Sunspots are relatively cooler and darker areas on the sun's surface caused by intense magnetic activity. Approximately every 11 years, the sun undergoes cyclic periods of high and low sunspot activity related to a 22-year reversal of the sun's magnetic field. From the sunspot maxima to the sunspot minima solar radiation impacting Earth decreases by approximately 0.1%. Although this seems like an insignificant change, such decreases in solar output over an extended period of time are integrated and can have considerable impacts on Earth's climate. Moreover, some radiative spectra such as ultraviolet and cosmic rays vary significantly more than 0.1% and can affect cloud cover and other feedbacks on the earth-climate system.

Occasionally, the sun undergoes periods lasting several decades when sunspots are less frequent or may not occur at all. The last significant period of decreased sunspot activity occurred from 1795 to 1830, known as the Dalton Minimum. During this period global temperatures decreased and after significant volcanic eruptions in 1816, temperatures plummeted across the Northern Hemisphere. 1816 became known as the "year without a summer". A severe frost in May 1816 destroyed most of the planted crops in North America, and in June two major snowstorms impacted New England and eastern Canada. Ice remained on lakes and rivers as far south as Pennsylvania through July and August.

The Dalton Minimum had a significant impact on global climate, but was a mild event relative to the Maunder Minimum, a period lasting from 1645-1715 when sunspots were 1/1000th of normal. The Maunder Minimum is thought to be the primary cause of the Little Ice Age, a period when glaciers advanced and bitterly cold winters occurred in many regions of the Northern Hemisphere. In 1780, the New York Harbor froze allowing people to walk from Manhattan to State Island. According to research by Solanki et al., sunspot activity during recent decades has been the highest in the past 8,000 years and has likely influenced climate during the 20th century.
Sunspot activity during the past 11,000 years.
© Solanki et al. Nature, Vol. 431, No. 7012, pp. 1084 - 1087, 28 October 2004Sunspot activity during the past 11,000 years.

Over the past several years, the sun has been entering another minimum in the 11-year sunspot cycle. However, the unforeseen and lingering absence of sunspots during the past year has raised concerns that another period like the Dalton Minimum could occur. The number of sunspots in 2008 was the 7th fewest since 1749, averaging only 2.9 sunspots/day. The most recent year with fewer sunspots was 95 years ago in 1913. Sunspots during the first three months of 2009 have remained exceptionally low, averaging only 1.2 sunspots/day. If this inactivity would persist throughout 2009, it would rank as the 2nd fewest since 1749, trailing only 1810 when no sunspots were observed.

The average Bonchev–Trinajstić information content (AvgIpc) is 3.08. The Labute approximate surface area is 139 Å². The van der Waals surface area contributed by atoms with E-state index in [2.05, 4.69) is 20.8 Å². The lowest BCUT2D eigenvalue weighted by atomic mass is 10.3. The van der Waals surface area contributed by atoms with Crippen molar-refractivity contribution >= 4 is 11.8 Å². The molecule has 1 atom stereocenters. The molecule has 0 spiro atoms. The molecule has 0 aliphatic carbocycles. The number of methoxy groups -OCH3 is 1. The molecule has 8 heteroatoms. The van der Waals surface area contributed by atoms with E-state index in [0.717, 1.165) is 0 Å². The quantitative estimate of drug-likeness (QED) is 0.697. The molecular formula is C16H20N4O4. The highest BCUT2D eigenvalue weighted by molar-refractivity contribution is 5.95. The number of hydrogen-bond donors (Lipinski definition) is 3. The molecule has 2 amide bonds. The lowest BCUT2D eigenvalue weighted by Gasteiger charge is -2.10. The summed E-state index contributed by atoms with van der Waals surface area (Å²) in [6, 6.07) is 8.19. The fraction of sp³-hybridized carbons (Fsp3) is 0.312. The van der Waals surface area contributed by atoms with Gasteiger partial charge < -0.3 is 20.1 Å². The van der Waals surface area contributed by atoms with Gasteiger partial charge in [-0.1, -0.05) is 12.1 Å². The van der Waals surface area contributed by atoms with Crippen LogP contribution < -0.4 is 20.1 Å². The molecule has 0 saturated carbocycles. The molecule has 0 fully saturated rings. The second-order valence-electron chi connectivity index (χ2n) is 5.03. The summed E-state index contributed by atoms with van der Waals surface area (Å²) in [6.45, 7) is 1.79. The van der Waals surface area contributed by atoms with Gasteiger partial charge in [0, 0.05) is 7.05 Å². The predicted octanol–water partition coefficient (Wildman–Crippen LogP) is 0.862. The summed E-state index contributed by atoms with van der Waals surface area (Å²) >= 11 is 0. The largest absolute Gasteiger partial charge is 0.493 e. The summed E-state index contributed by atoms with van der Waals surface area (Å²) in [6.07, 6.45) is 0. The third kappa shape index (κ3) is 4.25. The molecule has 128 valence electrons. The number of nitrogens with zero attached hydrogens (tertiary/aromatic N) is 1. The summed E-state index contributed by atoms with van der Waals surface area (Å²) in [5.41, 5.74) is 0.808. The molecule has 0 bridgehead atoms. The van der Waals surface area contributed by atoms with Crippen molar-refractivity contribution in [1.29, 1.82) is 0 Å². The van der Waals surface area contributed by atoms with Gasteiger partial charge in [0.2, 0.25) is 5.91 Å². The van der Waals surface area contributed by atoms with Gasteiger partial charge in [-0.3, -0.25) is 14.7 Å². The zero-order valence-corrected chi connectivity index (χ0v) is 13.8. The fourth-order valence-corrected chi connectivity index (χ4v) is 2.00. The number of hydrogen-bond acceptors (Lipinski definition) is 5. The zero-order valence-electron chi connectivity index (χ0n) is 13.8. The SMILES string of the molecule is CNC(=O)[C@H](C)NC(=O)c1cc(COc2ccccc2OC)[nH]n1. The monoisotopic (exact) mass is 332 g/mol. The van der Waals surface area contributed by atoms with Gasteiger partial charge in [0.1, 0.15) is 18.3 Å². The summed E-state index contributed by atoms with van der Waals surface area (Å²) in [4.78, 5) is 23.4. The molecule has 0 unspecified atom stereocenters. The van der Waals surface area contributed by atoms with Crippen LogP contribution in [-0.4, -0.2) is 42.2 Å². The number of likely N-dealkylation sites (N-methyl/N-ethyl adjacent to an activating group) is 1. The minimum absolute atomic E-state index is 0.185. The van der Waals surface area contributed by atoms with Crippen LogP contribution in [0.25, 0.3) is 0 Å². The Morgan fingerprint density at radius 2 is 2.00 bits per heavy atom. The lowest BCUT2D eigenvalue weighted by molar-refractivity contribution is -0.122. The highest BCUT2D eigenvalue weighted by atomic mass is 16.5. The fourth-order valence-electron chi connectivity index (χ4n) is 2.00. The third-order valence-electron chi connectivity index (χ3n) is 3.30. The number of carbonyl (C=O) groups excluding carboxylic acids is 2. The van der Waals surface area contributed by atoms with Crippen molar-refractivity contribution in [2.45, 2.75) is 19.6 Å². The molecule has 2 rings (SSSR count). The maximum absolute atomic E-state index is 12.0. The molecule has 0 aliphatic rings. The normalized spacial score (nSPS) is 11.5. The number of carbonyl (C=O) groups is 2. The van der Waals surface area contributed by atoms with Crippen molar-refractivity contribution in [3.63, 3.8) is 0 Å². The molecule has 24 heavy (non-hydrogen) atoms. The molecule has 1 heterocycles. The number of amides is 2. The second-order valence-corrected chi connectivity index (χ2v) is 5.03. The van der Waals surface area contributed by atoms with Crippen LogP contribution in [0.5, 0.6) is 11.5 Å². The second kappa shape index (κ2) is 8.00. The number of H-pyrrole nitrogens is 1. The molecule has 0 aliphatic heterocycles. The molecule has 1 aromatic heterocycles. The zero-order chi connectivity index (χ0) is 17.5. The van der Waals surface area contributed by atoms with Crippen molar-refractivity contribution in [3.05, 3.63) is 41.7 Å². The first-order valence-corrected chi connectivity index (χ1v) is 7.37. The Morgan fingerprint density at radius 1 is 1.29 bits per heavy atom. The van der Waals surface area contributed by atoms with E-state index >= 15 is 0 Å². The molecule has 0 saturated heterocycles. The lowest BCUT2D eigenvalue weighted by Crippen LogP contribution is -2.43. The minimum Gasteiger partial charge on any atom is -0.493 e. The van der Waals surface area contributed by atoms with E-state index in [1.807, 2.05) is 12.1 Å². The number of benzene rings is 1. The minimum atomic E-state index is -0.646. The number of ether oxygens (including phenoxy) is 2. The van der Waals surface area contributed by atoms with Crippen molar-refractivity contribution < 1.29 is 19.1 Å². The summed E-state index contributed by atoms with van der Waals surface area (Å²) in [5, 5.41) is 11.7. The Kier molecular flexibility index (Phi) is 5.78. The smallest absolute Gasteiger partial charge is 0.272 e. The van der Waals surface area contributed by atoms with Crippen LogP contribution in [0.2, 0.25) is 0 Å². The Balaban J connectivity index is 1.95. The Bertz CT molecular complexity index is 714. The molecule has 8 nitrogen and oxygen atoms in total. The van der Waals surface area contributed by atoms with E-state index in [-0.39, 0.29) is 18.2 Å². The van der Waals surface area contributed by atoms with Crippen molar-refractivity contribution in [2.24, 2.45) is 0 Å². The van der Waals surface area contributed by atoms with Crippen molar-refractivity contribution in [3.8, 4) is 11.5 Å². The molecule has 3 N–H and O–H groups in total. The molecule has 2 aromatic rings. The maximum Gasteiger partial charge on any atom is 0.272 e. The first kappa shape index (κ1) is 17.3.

Sunspots since 1749
© StormX

The most reliable and widespread global weather observations have only been recorded since the mid 20th century. Unfortunately that is a period when generally high sunspot activity occurred, thus making it difficult to accurately quantify the impacts of decadal sunspot minima on climate. However, the regular reoccurrence of the 11-year sunspot cycle makes it possible to ascertain the short term impacts of sunspot minima and maxima on climate. Presumably, if short term climate is influenced every 11 years, then longer periods of sunspot inactivity would cause larger changes in climate. The availability of historical global weather observation analyses since 1948 allows us to compare surface temperatures during periods of high sunspot activity and periods of low sunspot activity. From 1948-2000, five complete solar cycles occurred and the 10th and 90th percentiles of sunspots each month were used to differentiate periods of low activity versus high activity. Temperature anomalies were averaged only when sunspots exceeded 160 (~ 90th percentile) and when sunspots were less than 10 (~ 10th percentile). It was found that the global average temperature anomalies during low sunspot periods were around 0.35°F cooler than during high sunspot periods. Even more significant is the notable impacts on the tropical east Pacific. La Nina is apparently favored during periods of low sunspots as surface temperatures averaged cooler than normal by more than 1°F over portions of the tropical east Pacific. The Storm Exchange science team will continue to monitor the current sunspot cycle and further expand our solar minima research to gain a better understanding of the impacts on agriculture and energy.
temperature anomaly sunspots
© StormX